Neuromuscular issues

Dentistry and Neuromuscular Issues

Neuromuscular issues can cause pain in the muscles and the nerves that control them. This pain can greatly affect the quality of life through reduced function, decreased mobility, and increased depression and mood disorders.

There must be hundreds of thousands of people experiencing neuromuscular pain and the consequences of that pain right now who don’t know how to effectively treat it. If only they knew, some of them could find relief from their pain through the proper dental care. Here’s how the two are connected.

Physiologic Dentistry and Physiologic Orthodontics

Physiologic dentistry and orthodontics use dental and orthodontic approaches to address problems in the body that stem from the mouth, bite, and jaw. They take into account the fact that everything in the body is connected; that the mouth is not an island unto itself. Pain and dysfunction there can affect other parts of the body, and pain and dysfunction in other parts of the body can affect the mouth. In my experience treating patients in this manner, I’ve found that this approach can work exceptionally well to address neuromuscular pain.

When I first came to this approach after taking a course on physiologic dentistry at the Las Vegas Institute for Advanced Dental Studies, I got really excited about the care I’d be able to offer my patients, care that most doctors and neurologists weren’t able to offer because it’s outside the scope of their practice. I knew that I could use my knowledge to prevent or eliminate pain and help my patients get back the quality of life they’d lost.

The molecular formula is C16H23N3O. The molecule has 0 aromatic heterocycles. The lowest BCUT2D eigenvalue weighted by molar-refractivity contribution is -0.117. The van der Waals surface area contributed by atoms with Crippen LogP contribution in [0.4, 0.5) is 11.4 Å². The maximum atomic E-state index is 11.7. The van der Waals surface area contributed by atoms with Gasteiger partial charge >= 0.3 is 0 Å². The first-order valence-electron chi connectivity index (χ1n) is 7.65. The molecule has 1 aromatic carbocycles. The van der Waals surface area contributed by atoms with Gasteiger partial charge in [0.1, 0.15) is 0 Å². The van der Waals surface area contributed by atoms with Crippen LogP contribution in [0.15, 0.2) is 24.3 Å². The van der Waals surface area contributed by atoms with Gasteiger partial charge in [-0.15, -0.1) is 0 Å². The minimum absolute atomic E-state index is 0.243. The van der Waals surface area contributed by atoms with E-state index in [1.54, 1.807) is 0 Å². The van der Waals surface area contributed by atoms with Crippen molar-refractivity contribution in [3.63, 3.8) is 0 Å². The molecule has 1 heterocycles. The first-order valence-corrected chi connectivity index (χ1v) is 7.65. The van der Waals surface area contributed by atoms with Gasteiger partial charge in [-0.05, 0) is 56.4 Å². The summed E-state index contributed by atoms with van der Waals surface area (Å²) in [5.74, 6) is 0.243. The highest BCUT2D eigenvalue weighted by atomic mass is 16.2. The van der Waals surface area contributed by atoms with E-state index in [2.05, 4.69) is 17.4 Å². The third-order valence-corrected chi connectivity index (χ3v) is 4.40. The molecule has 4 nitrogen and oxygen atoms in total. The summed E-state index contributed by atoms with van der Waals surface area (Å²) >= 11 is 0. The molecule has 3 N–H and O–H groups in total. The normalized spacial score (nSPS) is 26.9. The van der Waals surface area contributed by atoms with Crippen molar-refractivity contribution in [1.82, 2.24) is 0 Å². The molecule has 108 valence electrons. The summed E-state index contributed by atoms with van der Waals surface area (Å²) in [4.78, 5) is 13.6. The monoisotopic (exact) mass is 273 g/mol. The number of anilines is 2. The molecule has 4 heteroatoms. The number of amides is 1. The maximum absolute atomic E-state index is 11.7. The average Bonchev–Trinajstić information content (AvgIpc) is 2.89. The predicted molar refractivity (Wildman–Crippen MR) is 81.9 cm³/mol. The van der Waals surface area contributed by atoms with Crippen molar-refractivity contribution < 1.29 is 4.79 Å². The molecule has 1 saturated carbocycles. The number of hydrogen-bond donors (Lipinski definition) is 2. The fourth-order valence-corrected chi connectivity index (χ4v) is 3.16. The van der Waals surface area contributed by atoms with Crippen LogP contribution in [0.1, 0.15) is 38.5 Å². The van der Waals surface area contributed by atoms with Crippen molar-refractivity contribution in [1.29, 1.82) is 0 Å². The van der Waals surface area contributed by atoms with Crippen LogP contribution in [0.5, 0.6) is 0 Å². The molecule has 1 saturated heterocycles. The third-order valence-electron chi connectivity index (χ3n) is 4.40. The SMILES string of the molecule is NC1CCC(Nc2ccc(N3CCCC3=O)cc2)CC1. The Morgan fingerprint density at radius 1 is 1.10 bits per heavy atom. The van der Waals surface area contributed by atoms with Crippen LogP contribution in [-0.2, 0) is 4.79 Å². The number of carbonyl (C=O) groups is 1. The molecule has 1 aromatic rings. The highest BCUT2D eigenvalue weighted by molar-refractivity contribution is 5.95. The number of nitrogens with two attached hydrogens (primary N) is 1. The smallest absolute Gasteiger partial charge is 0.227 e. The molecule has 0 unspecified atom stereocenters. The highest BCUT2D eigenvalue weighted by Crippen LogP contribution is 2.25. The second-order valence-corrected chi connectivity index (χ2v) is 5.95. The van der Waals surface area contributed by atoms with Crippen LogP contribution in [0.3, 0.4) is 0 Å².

As the Cause of Neuromuscular Pain?

Unfortunately, dentists who don’t take a physiologic and holistic approach to patient care and who don’t fully understand how everything in the body connects can sometimes cause more harm than good.

For instance, standard orthodontic practice when treating teenagers is to straighten the teeth and then pull them back into the arch. This may work fine or it may make the problem worse if the orthodontist doesn’t consider what caused the problem in the first place and address that before trying to straighten teeth. If done out of order, orthodontic treatment may straighten teeth but actually cause neuromuscular problems as well as issues with the jaw joint and airway obstruction that impacts sleep.

This lack of understanding in many of the orthodontists I used to refer my patients to actually prompted me to devote myself to studying orthodontics. I knew if I did, I could offer orthodontic treatment to my patients myself instead of having to refer them out, where I couldn’t be sure of the results. Although I didn’t study orthodontics in school, I am deeply immersed in the field and now have many years’ experience under my belt treating my patients and getting great results.  

Untreatable, Unexplained Pain? See a Physiologic Dentist

If you’ve been suffering from unexplained pain and haven’t found an effective treatment yet, seek out a physiologic dentist. There aren’t many of us, but our numbers are growing. You may discover that the pain you thought would be with you for the rest of your life is actually stemming from problems with the jaw or bite and can be treated relatively easily.